Colleges Doing Right- Will Testing Agencies Follow?

It is really a great service to kids for colleges to allow them to self-report scores.  Kudo’s for a simple solution to solve a number of issues.  For one, there is all this angst with score choice and the idiotic policy of only being allowed to send one sitting.  What, it’s too complicated for an organization making hundreds of millions of dollars to write a simple algorithm to report the highest subtests from any of the tests, ie, to superscore?  Also, I can see the fee being in place from the days they had to mail out scores.  There were actual physical costs:  paper envelopes, stamps, even possibly some human labor.  But as everything became electronic and their costs went down, did they reduce the fee?  No, they actually have increased it!

And here’s the thing:  does it actually cost them anything to send scores?  Isn’t it all electronic?  The kids do the labor by entering everything they want and then everything from there is just electronic transmission, isn’t it?
It seems like the testing agencies are like banks with these niggling fees that are totally unrelated to any cost to the organizations.  How about, instead of us having to do work arounds, the testing agencies have a policy of:
1)  With the cost of the test comes 10 free score reports which can be sent anytime.  Students get a total of 10 free reports total, no matter how many times they take the test.
2)  That both test agencies superscore what they send.
This would really be simple and painless for the testing agencies to do and would actually give us some indication that the testing agencies actually cared about the students they have as consumers.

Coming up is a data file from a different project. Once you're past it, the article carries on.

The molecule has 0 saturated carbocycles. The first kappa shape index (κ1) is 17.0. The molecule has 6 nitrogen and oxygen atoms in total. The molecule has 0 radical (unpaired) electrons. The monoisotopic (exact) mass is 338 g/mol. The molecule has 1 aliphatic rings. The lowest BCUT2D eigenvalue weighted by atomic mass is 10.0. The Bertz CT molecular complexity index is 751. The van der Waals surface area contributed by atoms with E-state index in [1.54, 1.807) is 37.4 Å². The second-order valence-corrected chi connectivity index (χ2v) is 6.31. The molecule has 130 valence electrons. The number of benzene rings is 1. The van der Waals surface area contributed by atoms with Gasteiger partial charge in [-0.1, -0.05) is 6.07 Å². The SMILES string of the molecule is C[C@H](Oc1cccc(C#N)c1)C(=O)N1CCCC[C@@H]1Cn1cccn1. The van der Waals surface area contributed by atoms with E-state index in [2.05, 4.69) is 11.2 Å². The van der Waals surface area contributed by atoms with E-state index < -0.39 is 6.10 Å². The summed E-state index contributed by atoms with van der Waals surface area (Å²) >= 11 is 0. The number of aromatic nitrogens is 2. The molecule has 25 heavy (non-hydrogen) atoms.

ACT has shamed the College Board before into doing the right thing (ah, remember the days when College Board had a penalty for guessing and clung like a dying man to his life boat with the pleas that changing this would make the test less valid?).
This has become a very painful process for kids.  First of all, for many students, it has preventing any kind of relaxation and joy.  Everything they do they wonder how it will affect them in college admissions.  They are self-conscious and fearful about every step they make.  That’s not just sad, its pitiful.   And we ALL contribute to it.
Then there is the paralyzing decision making.  Will this essay really appeal to them?  Can I really get into that college?  Should I go ED?  If so, do I choose a reach school for ED
And here, the testing agencies make it so much worse, particularly for kids where money is tight.  I’m taking a November test, but all my colleges are rolling and I don’t want to delay them reading my applications.  So do I send my previous scores to all of them and my November scores?  Will that extra $100+ mean there will be something my family has to do without?  Do I use score choice?  Which test do I send?
Really, do we need for kids to have more unnecessary anxiety because that’s how it’s always been done?  How about a summit or commission, paid for and organized by the testing agencies, about student psychological health and how we counselors on both sides of the desk, the media and the testing agencies can act in a way that is best for students?  Because, frankly, I don’t think it is a very high priority right now.

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Author: Scott White

I am a nationally recognized expert on college admissions, having worked in schools and colleges for 35 years. I have been regularly quoted in major publications including the NY Times, the LA Times, The Boston Globe, the Washington Post, Atlantic Monthly, Time Magazine and others. I am widely published on various aspects of the college admissions process and present at state and national conferences on a variety of college admissions related topics. I have worked in college admissions as well as independent day and boarding schools. The last 25 years I have worked in public schools, 14 as a school counselor and then as a Director of Guidance at elite, suburban public schools including Montclair High School, Westfield High School and Morristown High School. I am now an independent college counselor for SW College Consulting in Montclair. I can be contacted as swcollegeconsulting@gmail.com or 973-919-6798.

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